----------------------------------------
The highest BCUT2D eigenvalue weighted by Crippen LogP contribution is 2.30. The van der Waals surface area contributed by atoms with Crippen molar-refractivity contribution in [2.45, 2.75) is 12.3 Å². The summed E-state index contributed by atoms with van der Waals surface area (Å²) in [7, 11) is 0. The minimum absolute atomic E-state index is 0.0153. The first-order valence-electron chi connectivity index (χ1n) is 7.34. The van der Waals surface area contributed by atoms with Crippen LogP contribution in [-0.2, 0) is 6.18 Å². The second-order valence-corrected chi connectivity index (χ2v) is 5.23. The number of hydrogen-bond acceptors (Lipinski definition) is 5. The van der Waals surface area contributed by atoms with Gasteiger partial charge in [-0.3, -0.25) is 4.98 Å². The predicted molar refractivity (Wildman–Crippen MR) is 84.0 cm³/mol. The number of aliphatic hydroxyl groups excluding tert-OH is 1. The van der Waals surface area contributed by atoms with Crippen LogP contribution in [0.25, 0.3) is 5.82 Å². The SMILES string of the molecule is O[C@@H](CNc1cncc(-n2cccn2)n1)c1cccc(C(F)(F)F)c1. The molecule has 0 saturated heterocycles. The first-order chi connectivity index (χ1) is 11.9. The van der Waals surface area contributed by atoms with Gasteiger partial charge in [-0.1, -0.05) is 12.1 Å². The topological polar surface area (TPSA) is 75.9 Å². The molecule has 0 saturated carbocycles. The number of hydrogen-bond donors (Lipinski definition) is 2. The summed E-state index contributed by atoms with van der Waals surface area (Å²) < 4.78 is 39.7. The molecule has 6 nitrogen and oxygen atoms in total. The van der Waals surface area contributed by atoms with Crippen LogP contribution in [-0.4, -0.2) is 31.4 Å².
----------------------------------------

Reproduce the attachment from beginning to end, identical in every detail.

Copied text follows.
The highest BCUT2D eigenvalue weighted by Crippen LogP contribution is 2.30. The van der Waals surface area contributed by atoms with Crippen molar-refractivity contribution in [2.45, 2.75) is 12.3 Å². The summed E-state index contributed by atoms with van der Waals surface area (Å²) in [7, 11) is 0. The minimum absolute atomic E-state index is 0.0153. The first-order valence-electron chi connectivity index (χ1n) is 7.34. The van der Waals surface area contributed by atoms with Crippen LogP contribution in [-0.2, 0) is 6.18 Å². The second-order valence-corrected chi connectivity index (χ2v) is 5.23. The number of hydrogen-bond acceptors (Lipinski definition) is 5. The van der Waals surface area contributed by atoms with Gasteiger partial charge in [-0.3, -0.25) is 4.98 Å². The predicted molar refractivity (Wildman–Crippen MR) is 84.0 cm³/mol. The number of aliphatic hydroxyl groups excluding tert-OH is 1. The van der Waals surface area contributed by atoms with Crippen LogP contribution in [0.25, 0.3) is 5.82 Å². The SMILES string of the molecule is O[C@@H](CNc1cncc(-n2cccn2)n1)c1cccc(C(F)(F)F)c1. The molecule has 0 saturated heterocycles. The first-order chi connectivity index (χ1) is 11.9. The van der Waals surface area contributed by atoms with Gasteiger partial charge in [-0.1, -0.05) is 12.1 Å². The topological polar surface area (TPSA) is 75.9 Å². The molecule has 0 saturated carbocycles. The number of hydrogen-bond donors (Lipinski definition) is 2. The summed E-state index contributed by atoms with van der Waals surface area (Å²) < 4.78 is 39.7. The molecule has 6 nitrogen and oxygen atoms in total. The van der Waals surface area contributed by atoms with Crippen LogP contribution in [-0.4, -0.2) is 31.4 Å².